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Can my choice of drink protect me from what I eat?

In recent years, a number of headlines have claimed that drinking certain drinks with a less-than-healthy meal can protect our blood vessels from harm. But is this true?

When we eat food, our body needs to break down the carbohydrates and fats in our blood to get hold of the energy. In doing so, we produce substances called free radicals – these are oxygen-containing molecules with an uneven number of electrons which means they react easily with other molecules. These substances can cause lots of different chemical reactions in our bodies and an abundance of them leads to a condition called oxidative stress. Oxidative stress has been linked to a whole host of diseases from cancer to cardiovascular and neurodegenerative diseases.

One immediate, albeit temporary, effect of these free radicals on our bodies is that they can place our blood vessels under stress. They become less flexible, as the cells that line our blood vessels respond to food-derived fats and sugars circulating in the blood, and they become more susceptible to the build-up of cholesterol that can lead to heart disease. Short term changes to our blood vessels after a meal are normal and usually last for several hours. However, if we repeatedly have unhealthy foods, this repeated strain on our vessels could increase our risk of developing cardiovascular diseases.

We wanted to test a particular set of claims – that combining unhealthy meals with drinks containing antioxidants (such as red wine, orange juice and green tea) can counteract these free radicals and protect our blood vessels from temporary damage.

The Experiment

We teamed up with Prof Ian Megson from the Division of Biomedical Sciences at the University of the Highlands and Islands in Inverness. We recruited a group of healthy volunteers aged between 50 and 65, with a BMI of between 25 and 30 and no history of cardiovascular disease or diabetes. On four separate occasions they ate an unhealthy meal and each time they were randomly assigned a different drink: red wine, orange juice, green tea or water as a control. We measured the antioxidant potential of each of these drinks and found that wine had three times the amount of antioxidant capacity as orange juice or green tea. Water had none.

We took blood samples before our volunteers ate, and again two hours after, to measure a particular form of cholesterol influenced by free radicals called oxidised cholesterol (ox-LDL). This is involved in the build-up of fat in our blood vessels that can lead to blockages. We also measured the flexibility of the volunteers’ blood vessels using a technique called flow mediated dilation – FMD.

The Results

When we looked at the impact of the high-fat meal on the flexibility of our volunteers’ arteries we found that flexibility was reduced by about 30% two hours after eating.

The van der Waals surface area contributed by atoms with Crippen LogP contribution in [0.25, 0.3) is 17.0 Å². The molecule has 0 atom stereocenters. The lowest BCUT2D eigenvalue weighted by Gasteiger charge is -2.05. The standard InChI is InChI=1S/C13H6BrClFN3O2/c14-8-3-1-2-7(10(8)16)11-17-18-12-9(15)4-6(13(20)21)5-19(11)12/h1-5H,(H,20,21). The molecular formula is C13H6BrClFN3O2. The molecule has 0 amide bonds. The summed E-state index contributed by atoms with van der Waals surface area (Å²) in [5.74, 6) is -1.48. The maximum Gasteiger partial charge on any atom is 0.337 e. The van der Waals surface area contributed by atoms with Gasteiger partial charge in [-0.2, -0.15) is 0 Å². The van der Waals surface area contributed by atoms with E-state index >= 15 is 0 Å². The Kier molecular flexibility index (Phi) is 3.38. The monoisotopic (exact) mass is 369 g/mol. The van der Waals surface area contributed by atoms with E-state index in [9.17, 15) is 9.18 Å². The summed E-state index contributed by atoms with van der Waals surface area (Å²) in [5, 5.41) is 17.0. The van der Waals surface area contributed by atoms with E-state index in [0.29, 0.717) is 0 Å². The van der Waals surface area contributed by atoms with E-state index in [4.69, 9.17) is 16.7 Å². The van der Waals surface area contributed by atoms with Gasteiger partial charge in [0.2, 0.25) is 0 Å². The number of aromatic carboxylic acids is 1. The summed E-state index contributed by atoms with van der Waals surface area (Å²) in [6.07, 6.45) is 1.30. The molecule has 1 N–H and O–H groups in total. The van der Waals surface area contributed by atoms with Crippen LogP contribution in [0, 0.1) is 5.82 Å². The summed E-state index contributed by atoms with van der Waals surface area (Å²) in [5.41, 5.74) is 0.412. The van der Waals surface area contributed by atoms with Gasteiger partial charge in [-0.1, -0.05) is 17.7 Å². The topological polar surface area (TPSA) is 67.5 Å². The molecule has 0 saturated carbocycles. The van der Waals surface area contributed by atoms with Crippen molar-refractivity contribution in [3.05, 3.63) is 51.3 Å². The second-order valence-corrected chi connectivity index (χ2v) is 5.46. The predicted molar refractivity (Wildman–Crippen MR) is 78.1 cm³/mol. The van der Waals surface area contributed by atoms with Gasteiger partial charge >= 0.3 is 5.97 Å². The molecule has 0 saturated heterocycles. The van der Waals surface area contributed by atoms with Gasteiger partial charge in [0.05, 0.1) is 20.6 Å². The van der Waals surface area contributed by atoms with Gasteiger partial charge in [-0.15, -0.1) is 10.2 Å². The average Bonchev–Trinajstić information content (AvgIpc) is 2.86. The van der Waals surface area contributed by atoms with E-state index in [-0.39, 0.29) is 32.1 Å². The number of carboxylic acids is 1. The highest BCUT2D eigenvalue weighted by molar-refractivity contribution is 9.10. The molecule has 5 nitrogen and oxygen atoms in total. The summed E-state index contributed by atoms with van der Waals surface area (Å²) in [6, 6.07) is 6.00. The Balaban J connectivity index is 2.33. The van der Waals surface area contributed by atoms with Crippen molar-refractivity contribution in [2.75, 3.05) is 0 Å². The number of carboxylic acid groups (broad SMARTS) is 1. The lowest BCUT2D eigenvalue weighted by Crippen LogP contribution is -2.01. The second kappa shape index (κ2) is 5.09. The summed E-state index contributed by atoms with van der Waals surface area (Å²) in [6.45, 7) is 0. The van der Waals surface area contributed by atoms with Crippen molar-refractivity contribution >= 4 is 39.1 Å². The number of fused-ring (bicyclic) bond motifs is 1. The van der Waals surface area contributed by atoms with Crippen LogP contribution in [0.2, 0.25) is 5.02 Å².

However, in our tests none of the drinks prevented this reduction in flexibility; if anything, orange juice seemed to make the volunteers’ blood vessels even less flexible. While this would need to be confirmed in a larger study, Ian believes the effect could be due to the naturally-occurring sugar in orange juice, which can also produce free radicals when used to make energy. His team are very keen to further investigate the impact of blood sugar levels on blood vessel flexibility, particularly in people with diabetes, who are at increased risk of heart attack.

When we looked at the blood samples, we also found that none of the drinks resulted in a reduction in our volunteers’ levels of oxidised cholesterol.

What does all this mean?

Sadly, our study suggests that simply having an antioxidant drink with dinner is unlikely to undo the short-term damage caused by an unhealthy meal!

The idea that antioxidants are good for us has come from population studies that have found that people who eat diets containing high levels of them are generally healthier. However, these diets also tend to contain lots of fruits, vegetables, and grain, so it’s likely that the whole lifestyle is responsible for this good health, not the antioxidants alone.

Other studies have been done that suggest that foods that are high in a form of antioxidants called polyphenols can confer health benefits; however many laboratory studies looking at polyphenols have been using very high doses which would be difficult to replicate through diet alone. It’s also unclear whether the benefits seen in studies like this come from the antioxidants alone, or whether other components in the foods and drinks are playing a role. In large studies where people have been provided with antioxidant supplements, there has been no evidence that the supplementation improves cardiovascular health.

Our tests are a reminder that it’s best not to consider a single food or drink as a magic bullet – rather try to eat a varied diet high in fruit, vegetables, whole grains, fish and nuts, and lower in red meat and dairy.